During development, neurons extend axons throughout the nervous system, establishing connections with postsynaptic targets that are often located long distances away from their somata. The ability of these young neurons to robustly extend their axons is dramatically diminished in adulthood, and this reduced intrinsic growth capacity is a key mechanism underlying the inability of adult central nervous system (CNS) neurons to regenerate their axons following injury.
We focus primarily on the corticospinal (CST) system because it is the most important voluntary motor projection in humans and is especially refractory to regeneration attempts. Taking a large data approach to CST regeneration through RNA sequencing and proteomic efforts, our aim is to identify regeneration specific mechanisms that contribute to CST axon growth and augment these pathways and mechanisms in the adult CST following spinal cord injury.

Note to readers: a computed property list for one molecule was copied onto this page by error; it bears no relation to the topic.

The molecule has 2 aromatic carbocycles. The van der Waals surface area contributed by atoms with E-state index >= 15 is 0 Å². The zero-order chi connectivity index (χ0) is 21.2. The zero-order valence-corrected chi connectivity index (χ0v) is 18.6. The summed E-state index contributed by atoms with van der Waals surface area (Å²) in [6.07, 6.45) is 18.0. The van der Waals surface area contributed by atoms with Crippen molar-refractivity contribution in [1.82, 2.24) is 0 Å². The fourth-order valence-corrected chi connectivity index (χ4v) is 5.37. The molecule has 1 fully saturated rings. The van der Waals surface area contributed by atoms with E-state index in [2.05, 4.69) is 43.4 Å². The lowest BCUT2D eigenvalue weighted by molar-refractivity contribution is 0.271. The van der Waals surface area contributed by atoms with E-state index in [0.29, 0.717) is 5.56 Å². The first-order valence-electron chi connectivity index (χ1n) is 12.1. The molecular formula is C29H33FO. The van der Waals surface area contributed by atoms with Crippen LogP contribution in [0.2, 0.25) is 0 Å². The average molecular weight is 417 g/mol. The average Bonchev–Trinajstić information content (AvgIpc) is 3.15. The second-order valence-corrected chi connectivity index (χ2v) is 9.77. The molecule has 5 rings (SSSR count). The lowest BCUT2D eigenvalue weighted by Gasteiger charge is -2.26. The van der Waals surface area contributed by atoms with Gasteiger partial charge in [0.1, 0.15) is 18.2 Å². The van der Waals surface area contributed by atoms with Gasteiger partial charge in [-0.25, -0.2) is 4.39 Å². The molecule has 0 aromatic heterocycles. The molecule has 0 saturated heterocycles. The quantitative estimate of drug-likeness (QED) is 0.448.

Similarly, the corticospinal system contributes to fine motor control that is absent at birth in most mammals but gradually emerges during subsequent maturation of CST circuitry. The nature of circuit development and reorganization during this period remains largely unexplored. Utilizing RNA sequencing techniques we begin to identify the learning transcriptome of the CST to better understand what facilitates CST control of movement and what promotes sustained synaptic circuitry.
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[This paper was featured in Nature Reviews Neuroscience 81: 656 (2007)].
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[This paper was featured in Journal of Cell Biology 178:965-80]
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